Tuesday, 06 March 2012

Obama Attended 1998 Play Called "The Love Song of Saul Alinsky"

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Along with a relaunch of the newly designed Breitbart.com, Andrew Breitbart's last column before his death was published Sunday, and it exposed the President in "a story that should swing the first hammer against the glass wall the mainstream media has built around Barack Obama." Entitled "The Vetting, Part I: Barack’s Love Song to Alinsky," the article busts open the lid on a controversial event that Obama attended in 1998: A play staged in Chicago, entitled The Love Song of Saul Alinsky, which championed the life and political ideology of the infamous Chicagoan "community organizer" Saul Alinsky.

"From his youth on Chicago’s westside to his becoming a national figure, this play covers the life story of Saul Alinsky, a man who would forever change the shape of the country," read a press release summarizing the show. "The Love Song of Saul Alinsky serves to remind us of what is truly important in this world and why we should fight to hang on it."

Obama was not only an attendee, but he also took the stage and collaborated in a panel discussion that followed the show. In a recent article published in the Chicago Reader, Michael Miner ridiculed conservative interest about the play, as well as the flagrant suspicions regarding a connection between Obama and Alinsky. In his article, Miner described the poster that advertised the play and the post-show discussion panel:

Let's take a look at this poster.

It's red — and that right there, like the darkening water that swirls down Janet Leigh's drain [in Psycho’s famous shower scene], is plenty suggestive. It touts a play called The Love Song of Saul Alinsky, Alinsky being the notorious community organizer from Chicago who wrote books with titles like Reveille for Radicals and Rules for Radicals. On it, fists are raised — meaning insurrection is in the air.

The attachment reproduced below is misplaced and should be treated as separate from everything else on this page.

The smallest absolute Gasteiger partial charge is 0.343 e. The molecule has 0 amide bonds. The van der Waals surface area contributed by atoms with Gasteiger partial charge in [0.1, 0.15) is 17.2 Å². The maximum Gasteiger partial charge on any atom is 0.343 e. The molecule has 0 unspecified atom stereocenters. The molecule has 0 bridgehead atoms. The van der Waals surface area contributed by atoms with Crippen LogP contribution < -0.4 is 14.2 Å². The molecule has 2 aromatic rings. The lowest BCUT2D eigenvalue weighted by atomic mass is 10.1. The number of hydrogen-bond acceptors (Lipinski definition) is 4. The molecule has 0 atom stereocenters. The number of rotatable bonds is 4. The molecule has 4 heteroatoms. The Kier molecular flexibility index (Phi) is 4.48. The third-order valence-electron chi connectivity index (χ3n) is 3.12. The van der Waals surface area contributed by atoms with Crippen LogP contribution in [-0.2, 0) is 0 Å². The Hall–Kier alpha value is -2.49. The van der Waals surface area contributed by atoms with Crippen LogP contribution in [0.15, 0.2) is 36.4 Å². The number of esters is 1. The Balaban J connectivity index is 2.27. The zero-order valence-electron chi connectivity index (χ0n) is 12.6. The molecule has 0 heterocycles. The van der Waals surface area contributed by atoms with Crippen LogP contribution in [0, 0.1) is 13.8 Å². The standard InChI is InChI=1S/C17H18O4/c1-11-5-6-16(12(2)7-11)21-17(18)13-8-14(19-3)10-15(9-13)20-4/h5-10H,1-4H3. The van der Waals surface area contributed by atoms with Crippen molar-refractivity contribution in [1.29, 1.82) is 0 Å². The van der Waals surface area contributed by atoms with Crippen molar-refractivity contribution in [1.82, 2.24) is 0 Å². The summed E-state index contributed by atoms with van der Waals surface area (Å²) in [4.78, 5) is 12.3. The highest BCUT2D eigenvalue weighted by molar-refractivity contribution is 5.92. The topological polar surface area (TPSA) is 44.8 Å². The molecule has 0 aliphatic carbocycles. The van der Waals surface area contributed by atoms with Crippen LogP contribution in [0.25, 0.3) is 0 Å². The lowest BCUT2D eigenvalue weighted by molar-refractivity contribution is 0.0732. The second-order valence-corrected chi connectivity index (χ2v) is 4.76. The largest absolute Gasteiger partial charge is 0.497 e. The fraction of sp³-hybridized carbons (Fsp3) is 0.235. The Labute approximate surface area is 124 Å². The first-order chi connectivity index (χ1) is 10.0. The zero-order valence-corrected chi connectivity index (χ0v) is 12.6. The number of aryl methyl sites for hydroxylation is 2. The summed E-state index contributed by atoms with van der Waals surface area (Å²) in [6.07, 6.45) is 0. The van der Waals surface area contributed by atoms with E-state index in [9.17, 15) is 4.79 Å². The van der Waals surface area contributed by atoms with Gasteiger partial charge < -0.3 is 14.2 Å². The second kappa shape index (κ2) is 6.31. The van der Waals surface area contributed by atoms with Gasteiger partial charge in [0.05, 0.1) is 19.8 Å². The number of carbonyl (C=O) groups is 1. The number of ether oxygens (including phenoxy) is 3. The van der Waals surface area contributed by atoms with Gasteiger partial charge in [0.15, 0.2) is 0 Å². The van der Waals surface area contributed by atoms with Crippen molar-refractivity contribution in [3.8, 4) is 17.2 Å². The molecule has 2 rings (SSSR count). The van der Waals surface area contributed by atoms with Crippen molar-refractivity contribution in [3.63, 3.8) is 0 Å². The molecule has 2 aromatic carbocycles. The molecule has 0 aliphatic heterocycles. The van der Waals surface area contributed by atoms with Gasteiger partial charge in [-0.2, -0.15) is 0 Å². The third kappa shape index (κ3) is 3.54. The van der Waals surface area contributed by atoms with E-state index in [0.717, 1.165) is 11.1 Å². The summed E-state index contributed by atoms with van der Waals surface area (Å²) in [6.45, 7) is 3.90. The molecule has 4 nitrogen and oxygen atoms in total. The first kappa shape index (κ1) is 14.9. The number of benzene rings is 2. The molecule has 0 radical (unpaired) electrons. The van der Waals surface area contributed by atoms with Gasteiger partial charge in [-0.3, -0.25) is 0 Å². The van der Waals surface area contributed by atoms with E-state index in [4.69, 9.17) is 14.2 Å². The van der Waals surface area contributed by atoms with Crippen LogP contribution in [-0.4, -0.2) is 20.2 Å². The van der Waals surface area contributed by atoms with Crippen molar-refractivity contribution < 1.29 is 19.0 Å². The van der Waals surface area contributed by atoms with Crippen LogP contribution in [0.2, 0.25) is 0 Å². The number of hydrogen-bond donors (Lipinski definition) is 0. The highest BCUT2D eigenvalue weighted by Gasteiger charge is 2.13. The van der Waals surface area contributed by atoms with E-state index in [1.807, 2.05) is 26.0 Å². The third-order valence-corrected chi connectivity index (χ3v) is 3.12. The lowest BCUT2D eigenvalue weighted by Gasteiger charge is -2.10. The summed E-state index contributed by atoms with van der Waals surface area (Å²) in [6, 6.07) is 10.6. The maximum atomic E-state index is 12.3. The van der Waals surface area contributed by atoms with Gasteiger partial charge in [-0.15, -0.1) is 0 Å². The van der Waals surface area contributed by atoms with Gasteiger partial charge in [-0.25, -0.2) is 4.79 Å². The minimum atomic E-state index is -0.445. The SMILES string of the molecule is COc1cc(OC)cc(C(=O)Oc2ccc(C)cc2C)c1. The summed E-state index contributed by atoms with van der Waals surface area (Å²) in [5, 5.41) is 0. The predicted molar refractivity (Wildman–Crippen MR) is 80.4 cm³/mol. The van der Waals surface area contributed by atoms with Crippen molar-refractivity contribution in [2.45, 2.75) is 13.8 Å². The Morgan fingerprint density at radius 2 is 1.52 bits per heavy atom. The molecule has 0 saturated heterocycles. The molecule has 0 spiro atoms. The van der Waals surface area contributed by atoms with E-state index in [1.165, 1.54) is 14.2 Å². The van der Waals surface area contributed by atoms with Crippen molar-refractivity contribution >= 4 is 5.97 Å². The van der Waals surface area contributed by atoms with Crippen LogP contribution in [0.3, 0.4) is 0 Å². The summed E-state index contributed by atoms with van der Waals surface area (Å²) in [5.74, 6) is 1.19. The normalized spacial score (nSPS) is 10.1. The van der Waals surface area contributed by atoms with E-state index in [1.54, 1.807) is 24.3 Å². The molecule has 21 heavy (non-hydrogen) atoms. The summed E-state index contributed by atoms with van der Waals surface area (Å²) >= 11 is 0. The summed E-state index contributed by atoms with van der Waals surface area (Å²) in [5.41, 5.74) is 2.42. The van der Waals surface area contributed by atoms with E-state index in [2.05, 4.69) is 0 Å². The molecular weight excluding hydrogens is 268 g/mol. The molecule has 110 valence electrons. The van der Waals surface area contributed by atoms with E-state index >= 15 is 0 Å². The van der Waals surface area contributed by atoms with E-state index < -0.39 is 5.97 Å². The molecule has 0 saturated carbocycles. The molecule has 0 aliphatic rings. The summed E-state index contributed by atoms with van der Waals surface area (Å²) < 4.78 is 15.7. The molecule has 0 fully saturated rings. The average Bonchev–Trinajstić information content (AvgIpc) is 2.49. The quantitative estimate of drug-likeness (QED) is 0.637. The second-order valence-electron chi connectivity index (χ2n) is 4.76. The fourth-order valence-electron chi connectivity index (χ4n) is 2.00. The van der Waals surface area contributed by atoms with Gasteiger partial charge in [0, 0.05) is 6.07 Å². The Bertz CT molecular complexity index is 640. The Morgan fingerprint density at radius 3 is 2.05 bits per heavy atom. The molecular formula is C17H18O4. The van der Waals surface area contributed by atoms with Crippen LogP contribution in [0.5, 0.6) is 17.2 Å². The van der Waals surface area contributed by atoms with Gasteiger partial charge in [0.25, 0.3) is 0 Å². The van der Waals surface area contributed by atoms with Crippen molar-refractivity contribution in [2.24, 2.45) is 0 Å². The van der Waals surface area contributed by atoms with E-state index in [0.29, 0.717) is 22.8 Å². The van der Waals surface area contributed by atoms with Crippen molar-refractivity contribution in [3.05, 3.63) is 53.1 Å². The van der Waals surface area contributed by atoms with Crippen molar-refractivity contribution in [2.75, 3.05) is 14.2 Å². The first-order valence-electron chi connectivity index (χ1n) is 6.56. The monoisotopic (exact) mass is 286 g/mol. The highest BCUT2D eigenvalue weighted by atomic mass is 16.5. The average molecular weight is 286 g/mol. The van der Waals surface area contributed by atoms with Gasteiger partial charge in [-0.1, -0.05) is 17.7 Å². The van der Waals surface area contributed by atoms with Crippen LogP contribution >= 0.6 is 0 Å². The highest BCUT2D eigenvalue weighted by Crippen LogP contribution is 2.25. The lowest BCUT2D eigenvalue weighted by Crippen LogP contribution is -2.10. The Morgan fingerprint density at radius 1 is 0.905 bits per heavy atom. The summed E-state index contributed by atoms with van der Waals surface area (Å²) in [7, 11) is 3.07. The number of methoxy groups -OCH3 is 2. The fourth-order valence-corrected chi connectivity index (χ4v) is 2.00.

And down at the very bottom, crawling across the poster in small print, it mentions the panel discussions that will follow the Sunday performances. The panelists are that era's usual "progressive" suspects: Leon Despres, Monsignor Jack Egan, Studs Terkel . . .

And state senator Barack Obama.

Miner railed against conservatives for using Obama’s attendance and involvement in the panel discussion as an indication of radical ideological sentiment.

But according to Breitbart, the play "truly is a love song to Alinsky," as the first few minutes involve the Chicagoan community organizer playing the biblical Moses talking to God. The play exalts Alinsky for stealing food from restaurants while encouraging others to do the same: "I saw it as a practical use of social ecology: you had members of the intellectual community, the hope of the future, eating regularly for six months, staying alive till they could make their contributions to society." Breitbart added:

In an introspective moment, Alinsky rips America: "My country… ‘tis of whatthehell / And justice up a tree… How much can you sell / What’s in it for me." He grins about manipulating the Christian community to back his programs. He talks in glowing terms about engaging in Chicago politics with former Mayor Kelly. He rips the McCarthy committee, mocking, "Everyone was there, when you think back — Cotton Mather, Hester Prynn, Anne Hutchinson, Tom Paine, Tom Jefferson … Brandeis, Holmes… Gene Debs and the socialists… Huey Long… Imperial Wizards of all stripes… Father Coughlin and his money machine… Daffy Duck, Elmer Fudd… and a kicking chorus of sterilized reactionaries singing O Come, All Ye Faithful…"